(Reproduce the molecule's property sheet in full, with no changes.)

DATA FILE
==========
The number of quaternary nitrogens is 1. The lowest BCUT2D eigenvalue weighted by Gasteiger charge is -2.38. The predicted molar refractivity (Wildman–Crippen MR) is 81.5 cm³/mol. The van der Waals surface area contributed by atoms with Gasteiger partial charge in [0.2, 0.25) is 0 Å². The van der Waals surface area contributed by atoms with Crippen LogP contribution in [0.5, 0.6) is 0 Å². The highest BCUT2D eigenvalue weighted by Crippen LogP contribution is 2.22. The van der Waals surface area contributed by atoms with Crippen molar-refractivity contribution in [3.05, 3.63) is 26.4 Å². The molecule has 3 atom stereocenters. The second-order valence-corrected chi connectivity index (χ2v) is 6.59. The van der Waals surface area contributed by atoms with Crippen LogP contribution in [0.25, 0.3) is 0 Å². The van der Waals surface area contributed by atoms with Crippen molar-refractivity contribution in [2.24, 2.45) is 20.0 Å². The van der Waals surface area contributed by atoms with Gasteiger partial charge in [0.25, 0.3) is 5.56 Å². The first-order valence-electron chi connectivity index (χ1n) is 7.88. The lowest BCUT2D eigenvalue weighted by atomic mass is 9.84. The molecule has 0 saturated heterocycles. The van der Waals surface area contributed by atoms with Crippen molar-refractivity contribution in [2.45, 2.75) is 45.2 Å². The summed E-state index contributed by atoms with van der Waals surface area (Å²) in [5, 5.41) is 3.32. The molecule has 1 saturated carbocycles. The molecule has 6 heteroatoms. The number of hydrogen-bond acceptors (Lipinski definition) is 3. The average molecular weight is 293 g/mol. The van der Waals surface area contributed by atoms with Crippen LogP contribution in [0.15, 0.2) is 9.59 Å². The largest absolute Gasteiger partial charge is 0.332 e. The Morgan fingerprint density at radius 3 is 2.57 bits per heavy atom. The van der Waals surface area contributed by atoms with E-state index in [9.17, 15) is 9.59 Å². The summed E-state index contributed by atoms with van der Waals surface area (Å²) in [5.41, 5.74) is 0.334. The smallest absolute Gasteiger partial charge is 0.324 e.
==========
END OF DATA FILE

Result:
The number of quaternary nitrogens is 1. The lowest BCUT2D eigenvalue weighted by Gasteiger charge is -2.38. The predicted molar refractivity (Wildman–Crippen MR) is 81.5 cm³/mol. The van der Waals surface area contributed by atoms with Gasteiger partial charge in [0.2, 0.25) is 0 Å². The van der Waals surface area contributed by atoms with Crippen LogP contribution in [0.5, 0.6) is 0 Å². The highest BCUT2D eigenvalue weighted by Crippen LogP contribution is 2.22. The van der Waals surface area contributed by atoms with Crippen molar-refractivity contribution in [3.05, 3.63) is 26.4 Å². The molecule has 3 atom stereocenters. The second-order valence-corrected chi connectivity index (χ2v) is 6.59. The van der Waals surface area contributed by atoms with Crippen LogP contribution in [0.25, 0.3) is 0 Å². The van der Waals surface area contributed by atoms with Crippen molar-refractivity contribution in [2.24, 2.45) is 20.0 Å². The van der Waals surface area contributed by atoms with Gasteiger partial charge in [0.25, 0.3) is 5.56 Å². The first-order valence-electron chi connectivity index (χ1n) is 7.88. The lowest BCUT2D eigenvalue weighted by atomic mass is 9.84. The molecule has 0 saturated heterocycles. The van der Waals surface area contributed by atoms with Crippen molar-refractivity contribution in [2.45, 2.75) is 45.2 Å². The summed E-state index contributed by atoms with van der Waals surface area (Å²) in [5, 5.41) is 3.32. The molecule has 1 saturated carbocycles. The molecule has 6 heteroatoms. The number of hydrogen-bond acceptors (Lipinski definition) is 3. The average molecular weight is 293 g/mol. The van der Waals surface area contributed by atoms with Crippen LogP contribution in [0.15, 0.2) is 9.59 Å². The largest absolute Gasteiger partial charge is 0.332 e. The Morgan fingerprint density at radius 3 is 2.57 bits per heavy atom. The van der Waals surface area contributed by atoms with E-state index in [9.17, 15) is 9.59 Å². The summed E-state index contributed by atoms with van der Waals surface area (Å²) in [5.41, 5.74) is 0.334. The smallest absolute Gasteiger partial charge is 0.324 e.